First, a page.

Right and Wrong Way to Use Personal Loan - picture of cash being given to outstretched hand

The Right (and Wrong) Way to Use a Personal Loan

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Before we get started, let’s get one thing straight: Debt sucks.

In our new book, Zero Down Your Debt (in stores on January 10th, 2017!!!), we describe how debt is the “single biggest obstacle standing between you and your dreams.” It’s true. When you’re in debt, part of every single paycheck is claimed by somebody else. And when you can’t use your full earning power to save, it makes it extremely difficult to get ahead.

There are a gazillion reasons why we get into debt. Perhaps we’re living too close to the edge, stretching our means as far as they will go. Maybe we aren’t doing a good job with our budget, spending more than we earn. Perhaps we aren’t prepared for the inevitable emergency, so every unexpected expense becomes an instant financial crisis.

The thing is, when we are running short on money, desperation starts to set in. And desperate feelings lead to desperate actions. So, what do we do? Too often, we turn to debt to solve our immediate problem, creating even bigger problems for ourselves down the line.

With that being said, there are some ways you can use debt to your advantage. When used correctly, personal loans can be an excellent way to save money on interest payments. By using them in the right way, these short-term loans can help you get ahead for good.

But, beware. Playing with fire can cause some painful burns. Here are a few things to understand before taking out a personal loan.

The Wrong Way to Use a Personal Loan

Let’s imagine you need a new roof but don’t have the money. Or, perhaps your car just broke down and you need to get it repaired. Maybe your daughter needs braces or your son really wants to go on a school trip that costs $3,000. All good reasons to take out a personal loan, right?



Taking out a personal loan to cover costs you can’t afford results in a quick ticket to the poor house. Sure, if everything goes as expected, then there might not be any problems. But how often does everything actually go like clockwork?

Using loans to buy things you can’t cover in cash destroys the power of your paycheck. Constantly owing money to somebody else makes it extremely difficult to save money for yourself and get ahead.

In reality, what you’re doing is “living beyond your means.” By using a loan, you’re purchasing things you really can’t afford. What’s worse, you probably don’t even realize how much you’re overspending. Debt delays the pain of payment, making it seem like you’re actually buying less than you really are. That leads to more overspending, more debt, and more struggling.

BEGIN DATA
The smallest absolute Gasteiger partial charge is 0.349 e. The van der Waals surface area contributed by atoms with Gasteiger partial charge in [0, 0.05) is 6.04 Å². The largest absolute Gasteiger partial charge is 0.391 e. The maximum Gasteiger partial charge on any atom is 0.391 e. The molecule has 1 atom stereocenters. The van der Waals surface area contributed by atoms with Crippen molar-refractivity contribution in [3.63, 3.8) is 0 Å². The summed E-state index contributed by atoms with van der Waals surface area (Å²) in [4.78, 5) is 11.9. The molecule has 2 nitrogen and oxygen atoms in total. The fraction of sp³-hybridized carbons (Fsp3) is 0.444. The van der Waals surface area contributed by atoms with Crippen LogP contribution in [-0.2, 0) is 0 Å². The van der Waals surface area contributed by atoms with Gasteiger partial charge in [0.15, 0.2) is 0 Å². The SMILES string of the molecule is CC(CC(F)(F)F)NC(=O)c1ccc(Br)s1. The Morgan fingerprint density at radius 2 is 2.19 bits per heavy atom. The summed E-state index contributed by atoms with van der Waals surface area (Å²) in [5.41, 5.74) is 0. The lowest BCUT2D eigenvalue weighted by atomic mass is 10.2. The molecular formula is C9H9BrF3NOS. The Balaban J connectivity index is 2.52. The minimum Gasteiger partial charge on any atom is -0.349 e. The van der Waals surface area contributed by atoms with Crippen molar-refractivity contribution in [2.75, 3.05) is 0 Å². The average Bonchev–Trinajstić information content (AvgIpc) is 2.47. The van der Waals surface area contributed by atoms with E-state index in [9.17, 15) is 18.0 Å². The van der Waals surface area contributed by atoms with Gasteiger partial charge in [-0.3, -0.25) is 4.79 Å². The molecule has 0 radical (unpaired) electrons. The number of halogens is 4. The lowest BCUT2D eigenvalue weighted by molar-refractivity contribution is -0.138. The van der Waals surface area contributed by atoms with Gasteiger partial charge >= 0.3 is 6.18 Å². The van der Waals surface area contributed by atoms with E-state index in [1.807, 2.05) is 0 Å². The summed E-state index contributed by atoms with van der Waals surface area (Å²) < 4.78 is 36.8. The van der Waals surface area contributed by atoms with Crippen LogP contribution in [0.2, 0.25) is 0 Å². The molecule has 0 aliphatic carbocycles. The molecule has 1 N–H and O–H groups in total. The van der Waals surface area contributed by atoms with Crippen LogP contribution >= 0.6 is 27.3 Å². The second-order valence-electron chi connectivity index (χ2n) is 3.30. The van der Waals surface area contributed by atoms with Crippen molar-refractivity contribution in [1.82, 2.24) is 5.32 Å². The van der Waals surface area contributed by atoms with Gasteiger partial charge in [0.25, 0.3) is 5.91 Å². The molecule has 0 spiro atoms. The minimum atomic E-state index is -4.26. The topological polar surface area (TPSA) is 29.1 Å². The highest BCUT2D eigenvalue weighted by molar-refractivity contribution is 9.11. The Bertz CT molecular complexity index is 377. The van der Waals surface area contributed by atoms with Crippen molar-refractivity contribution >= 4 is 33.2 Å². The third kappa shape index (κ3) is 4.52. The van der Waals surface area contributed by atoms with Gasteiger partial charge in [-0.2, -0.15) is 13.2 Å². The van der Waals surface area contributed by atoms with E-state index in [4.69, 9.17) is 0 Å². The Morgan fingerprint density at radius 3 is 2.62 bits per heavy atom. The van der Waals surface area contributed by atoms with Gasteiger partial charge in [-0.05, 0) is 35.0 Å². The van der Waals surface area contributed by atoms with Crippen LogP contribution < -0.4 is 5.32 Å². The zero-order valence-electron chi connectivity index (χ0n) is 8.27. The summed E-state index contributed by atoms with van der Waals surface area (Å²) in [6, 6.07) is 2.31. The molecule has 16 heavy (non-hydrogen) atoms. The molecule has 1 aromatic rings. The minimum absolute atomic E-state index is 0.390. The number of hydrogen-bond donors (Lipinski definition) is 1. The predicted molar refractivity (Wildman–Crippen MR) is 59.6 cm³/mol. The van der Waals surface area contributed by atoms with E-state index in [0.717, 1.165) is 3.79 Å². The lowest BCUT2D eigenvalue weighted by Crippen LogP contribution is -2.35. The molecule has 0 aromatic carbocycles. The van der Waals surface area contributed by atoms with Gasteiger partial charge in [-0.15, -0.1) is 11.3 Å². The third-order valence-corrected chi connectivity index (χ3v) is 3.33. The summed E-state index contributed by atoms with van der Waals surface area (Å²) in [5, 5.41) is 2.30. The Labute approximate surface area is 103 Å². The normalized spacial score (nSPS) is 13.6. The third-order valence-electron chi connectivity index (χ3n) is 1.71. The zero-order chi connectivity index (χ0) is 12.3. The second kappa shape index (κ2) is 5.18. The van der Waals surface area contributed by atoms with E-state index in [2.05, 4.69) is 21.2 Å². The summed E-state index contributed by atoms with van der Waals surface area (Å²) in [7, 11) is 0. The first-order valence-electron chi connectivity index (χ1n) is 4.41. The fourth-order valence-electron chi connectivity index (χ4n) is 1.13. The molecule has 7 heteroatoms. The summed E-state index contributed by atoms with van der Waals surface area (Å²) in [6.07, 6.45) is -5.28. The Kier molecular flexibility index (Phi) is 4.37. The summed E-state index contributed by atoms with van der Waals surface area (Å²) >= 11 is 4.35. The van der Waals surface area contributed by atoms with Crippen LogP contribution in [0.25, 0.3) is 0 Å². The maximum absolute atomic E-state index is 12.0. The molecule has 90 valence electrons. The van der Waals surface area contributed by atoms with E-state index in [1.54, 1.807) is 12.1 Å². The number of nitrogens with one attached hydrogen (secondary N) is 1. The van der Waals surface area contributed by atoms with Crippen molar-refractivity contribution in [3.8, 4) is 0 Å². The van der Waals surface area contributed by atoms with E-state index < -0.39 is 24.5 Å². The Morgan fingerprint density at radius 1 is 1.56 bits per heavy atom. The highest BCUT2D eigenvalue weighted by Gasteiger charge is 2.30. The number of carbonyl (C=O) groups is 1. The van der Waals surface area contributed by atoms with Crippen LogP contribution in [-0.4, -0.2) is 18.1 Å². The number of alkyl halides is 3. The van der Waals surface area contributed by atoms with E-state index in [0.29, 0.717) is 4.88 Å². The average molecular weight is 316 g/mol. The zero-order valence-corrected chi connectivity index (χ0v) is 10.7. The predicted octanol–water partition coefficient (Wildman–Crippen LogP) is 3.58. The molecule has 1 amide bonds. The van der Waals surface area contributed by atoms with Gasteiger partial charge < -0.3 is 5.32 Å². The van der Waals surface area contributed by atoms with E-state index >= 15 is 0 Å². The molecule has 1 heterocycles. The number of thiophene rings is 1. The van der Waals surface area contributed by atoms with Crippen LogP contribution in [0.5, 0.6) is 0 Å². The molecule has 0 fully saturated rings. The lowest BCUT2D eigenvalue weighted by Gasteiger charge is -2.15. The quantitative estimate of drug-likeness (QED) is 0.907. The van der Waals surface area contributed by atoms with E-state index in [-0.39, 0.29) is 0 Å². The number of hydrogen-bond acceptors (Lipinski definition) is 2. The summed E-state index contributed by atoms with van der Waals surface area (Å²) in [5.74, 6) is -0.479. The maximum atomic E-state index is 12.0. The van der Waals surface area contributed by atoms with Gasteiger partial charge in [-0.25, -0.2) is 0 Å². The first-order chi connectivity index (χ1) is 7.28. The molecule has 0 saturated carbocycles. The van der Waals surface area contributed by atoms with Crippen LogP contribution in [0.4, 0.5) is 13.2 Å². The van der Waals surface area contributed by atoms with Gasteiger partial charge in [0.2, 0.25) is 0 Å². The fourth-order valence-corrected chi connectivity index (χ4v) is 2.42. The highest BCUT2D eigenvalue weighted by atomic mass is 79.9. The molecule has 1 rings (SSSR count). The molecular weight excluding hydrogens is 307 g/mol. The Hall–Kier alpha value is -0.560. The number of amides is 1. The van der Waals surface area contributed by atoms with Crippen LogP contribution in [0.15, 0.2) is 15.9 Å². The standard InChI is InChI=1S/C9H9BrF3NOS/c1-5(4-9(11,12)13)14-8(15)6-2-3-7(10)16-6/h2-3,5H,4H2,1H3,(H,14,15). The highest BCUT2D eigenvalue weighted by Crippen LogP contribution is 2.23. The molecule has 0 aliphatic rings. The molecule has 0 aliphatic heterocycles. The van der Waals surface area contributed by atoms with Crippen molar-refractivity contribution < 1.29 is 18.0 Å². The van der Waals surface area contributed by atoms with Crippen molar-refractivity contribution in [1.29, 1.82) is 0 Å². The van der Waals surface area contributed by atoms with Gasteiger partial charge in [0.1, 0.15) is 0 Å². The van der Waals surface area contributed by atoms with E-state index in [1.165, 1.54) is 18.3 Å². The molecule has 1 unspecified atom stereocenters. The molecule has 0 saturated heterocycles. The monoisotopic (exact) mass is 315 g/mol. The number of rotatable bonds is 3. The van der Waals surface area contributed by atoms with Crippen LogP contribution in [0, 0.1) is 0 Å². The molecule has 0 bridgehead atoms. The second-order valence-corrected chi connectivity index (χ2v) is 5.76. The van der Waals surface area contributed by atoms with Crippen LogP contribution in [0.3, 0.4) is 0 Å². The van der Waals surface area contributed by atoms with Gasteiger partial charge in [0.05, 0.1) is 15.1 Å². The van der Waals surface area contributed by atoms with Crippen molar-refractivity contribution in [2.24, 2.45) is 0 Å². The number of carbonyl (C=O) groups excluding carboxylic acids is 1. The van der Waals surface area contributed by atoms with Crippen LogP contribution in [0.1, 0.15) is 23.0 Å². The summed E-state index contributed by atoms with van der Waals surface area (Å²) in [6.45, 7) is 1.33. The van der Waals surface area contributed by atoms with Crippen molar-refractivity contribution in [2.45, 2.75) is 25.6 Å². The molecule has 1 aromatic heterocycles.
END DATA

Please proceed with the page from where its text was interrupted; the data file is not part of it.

Of course, there are ways to pay for all of these things. It’s not as sexy as putting it on a card or taking out a personal loan so you can have it right away. But, it can be done.

The way to do it correctly is to budget and save. Plan ahead for these expenditures so you won’t have to use debt. Start an emergency fund for unexpected expenses. Start savings funds for big-ticket items you know are coming – like braces, a roof, and school trips. Slowly but surely, save the money until you have enough to cover your costs. You’ll be far better off over time.

The Right Way to Use a Personal Loan

With that being said, I do think there’s a right way to use personal loans. In my opinion, if you’re already in debt, a personal loan is a good option for helping you to get out. Did I lose you yet? Lemme ‘splain.

If you’re carrying a bunch of high-interest credit card debt, a personal loan can help lower your payments so you can get ahead of the debt. By transferring your balances to a personal loan, you’ll pay less interest, saving you money over time. And, when you pay less in interest, more of your payments go straight toward the principle. That means you can make a huge dent in your overall balance at a much faster pace.

Now, you might be tempted to transfer your balances simply to lower your monthly payments. Don’t. You aren’t doing yourself any favors by lowering your payment but not aggressively attacking your debt. With the extra breathing room, you might even be tempted to charge more crap, leaving you in a worse position than when you started!

If you’re going to use a personal loan to get ahead, make sure you’ve committed to paying off your debt at lightning speed. Use the extra room you’ve created to make extra-large payments toward the loan, destroying your debt with huge chunks at a time. Take all the money you’re saving in interest, add whatever else you can to the payment, and ditch that anchor as fast as you can.